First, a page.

Notre Dame de Paris is the new show at Le Theatre des Arts inside the Paris Hotel and Casino. It is a musical modern stylistic version of the Victor Hugo classic, The
Hunchback of Notre Dame. This productions seems to have all of the elements necessary for a smash hit production: a classically based plot, an incredible and artistic set,
spectacular and energetic dancers, and singers with voices to die for. The only problem with the production is that they forgot to tell the story. It is a shame that with
all of the amazing elements that have been brought together, one of the most basic elements seems to have been left out.
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One of the most notable and artistic aspects of the production is the set. At first, it appears to be simply a great stone facade, but as the production progresses, the
wall manages to transform itself time and time again. Its transformations always seem to serve the best interests of the play and effortlessly moves the production forward.
This set is truly a sight to behold. Additional pieces are brought in to help frame some of the scenes in the play, and with each addition and transformation, we feel
ourselves in a world askew.
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The whole style of this production is very intriguing. Trying to find a suitable description has eluded me. I have played with the ideas of: the cast of Rent does Victor
Hugo, or the Hunchback at Thunderdome. So far, though, no simple description has been adequate. There is a combination of classic, modern, and stylistic elements which make
for an engaging and exciting interpretation.
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The dancers and the acrobats of this show are really great. The dancing is both technical and complex, and the dancers handle their moves adeptly. Their performances are
full of energy. The acrobats do some incredible things--not only with the moves on the floor, but hanging from bells suspended over the stage, leaping across and around the
wall, and jumping from substantial heights. The production has been plagued with injuries--which is not a surprise with the extreme moves that these performers are doing.
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Then there are the singers--they are great, too. Each singer has a wonderful range and superior tone in their voice. The score allows these dynamic singers to show off the
power that each of them possess...but herein also lies the problem of the production. Each of the singers represents one of the principal characters in the story, and each
singer is definitely a "singer", and unfortunately, none of them seem to be either dancers or actors. No character relationships are either built or maintained. We not do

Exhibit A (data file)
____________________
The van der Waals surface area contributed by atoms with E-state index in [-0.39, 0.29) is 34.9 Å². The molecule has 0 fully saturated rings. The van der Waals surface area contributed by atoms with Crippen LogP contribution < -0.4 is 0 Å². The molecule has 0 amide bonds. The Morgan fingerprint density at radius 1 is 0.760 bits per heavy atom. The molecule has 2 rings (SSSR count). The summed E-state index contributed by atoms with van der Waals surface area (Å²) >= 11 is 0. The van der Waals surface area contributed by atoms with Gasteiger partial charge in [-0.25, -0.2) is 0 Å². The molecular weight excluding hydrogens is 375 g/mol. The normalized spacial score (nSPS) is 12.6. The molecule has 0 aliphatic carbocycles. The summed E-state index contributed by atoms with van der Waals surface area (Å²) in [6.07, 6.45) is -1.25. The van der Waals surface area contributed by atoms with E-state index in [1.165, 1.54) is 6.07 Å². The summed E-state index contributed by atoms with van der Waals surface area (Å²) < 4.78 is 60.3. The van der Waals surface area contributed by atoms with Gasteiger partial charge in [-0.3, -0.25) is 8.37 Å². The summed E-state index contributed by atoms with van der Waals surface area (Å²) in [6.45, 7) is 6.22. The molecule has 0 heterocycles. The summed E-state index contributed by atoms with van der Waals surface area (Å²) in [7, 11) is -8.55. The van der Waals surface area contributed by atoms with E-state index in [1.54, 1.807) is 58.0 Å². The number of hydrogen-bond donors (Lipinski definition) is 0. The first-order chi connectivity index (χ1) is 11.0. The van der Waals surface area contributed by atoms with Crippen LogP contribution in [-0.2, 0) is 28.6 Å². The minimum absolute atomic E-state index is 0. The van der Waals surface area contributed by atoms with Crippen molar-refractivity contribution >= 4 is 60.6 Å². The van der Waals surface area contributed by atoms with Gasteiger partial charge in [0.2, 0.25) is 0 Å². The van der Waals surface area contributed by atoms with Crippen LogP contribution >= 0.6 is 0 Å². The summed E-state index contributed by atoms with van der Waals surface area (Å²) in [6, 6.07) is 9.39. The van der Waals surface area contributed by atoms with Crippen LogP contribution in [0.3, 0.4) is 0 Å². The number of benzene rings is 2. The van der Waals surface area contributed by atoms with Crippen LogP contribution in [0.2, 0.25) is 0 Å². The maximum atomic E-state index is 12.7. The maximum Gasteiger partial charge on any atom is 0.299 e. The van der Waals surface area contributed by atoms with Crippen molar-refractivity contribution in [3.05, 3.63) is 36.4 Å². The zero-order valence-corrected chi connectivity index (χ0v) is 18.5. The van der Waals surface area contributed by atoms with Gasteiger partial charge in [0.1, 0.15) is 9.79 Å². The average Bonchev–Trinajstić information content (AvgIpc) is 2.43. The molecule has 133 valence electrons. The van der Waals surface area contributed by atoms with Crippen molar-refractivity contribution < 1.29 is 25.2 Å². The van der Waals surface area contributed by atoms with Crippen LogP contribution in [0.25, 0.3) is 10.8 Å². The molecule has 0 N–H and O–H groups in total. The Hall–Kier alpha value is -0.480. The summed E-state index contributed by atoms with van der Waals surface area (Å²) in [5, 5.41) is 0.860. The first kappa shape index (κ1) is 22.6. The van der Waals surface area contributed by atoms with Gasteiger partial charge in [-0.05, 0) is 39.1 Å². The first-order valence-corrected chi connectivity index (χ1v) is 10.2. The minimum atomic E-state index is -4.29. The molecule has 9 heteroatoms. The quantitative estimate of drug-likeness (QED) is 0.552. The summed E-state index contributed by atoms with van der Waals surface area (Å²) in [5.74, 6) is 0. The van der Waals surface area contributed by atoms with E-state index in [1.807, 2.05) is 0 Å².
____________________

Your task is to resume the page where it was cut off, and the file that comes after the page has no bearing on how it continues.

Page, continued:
get to see the emotional content of the story. Characters tell us that they are in love, but they never show us. Each of the principle characters, in fact, has a song
telling us of their incredible love, torn emotions and passions, but we never see anyone fall in love, and we really don’t believe them when they tell us they are.
Esmeralda is suppose to be an incredible dancer (one of the reasons that everyone falls in love with her,) but we never see her dance. For the most part, we only watch as
each of the characters seem to walk stoically through their parts. We never see them feel or enact any of the torturous and torrid love they tell us they have. We never
really care about the characters because they never give us a reason to care about them. Toward the end of the show, we watch as Esmeralda gets hung...and we don’t care.
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The fault certainly also lies with the production itself. It seems as if there have been some key scenes and exposition left out. Quasimodo is arrested and chained to a big
wheel, and we don’t know why. The “Court of Miracles” production number is great, but why is it there? It doesn’t seem to serve to advance the plot. It is a great number,
but it is disconnected to anything in the story. We never get to see the scenes where the main characters fall in love. The production is an hour and forty-five minutes
long, and I would have been happy to stay a little longer if only I had been given all of the necessary elements of the story.
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It is a shame that this production is so uneven. It has all of the potential to be as successful and engaging as the another Hugo classic turned musical, Les Miserables.
There is a wonderful score, terrific singers, exciting dancers, and an engaging style and setting. Unfortunately, though, N otre Dame de Paris fails to tell us the story
and doesn’t show us the emotions in this tale about all of the different aspects of love.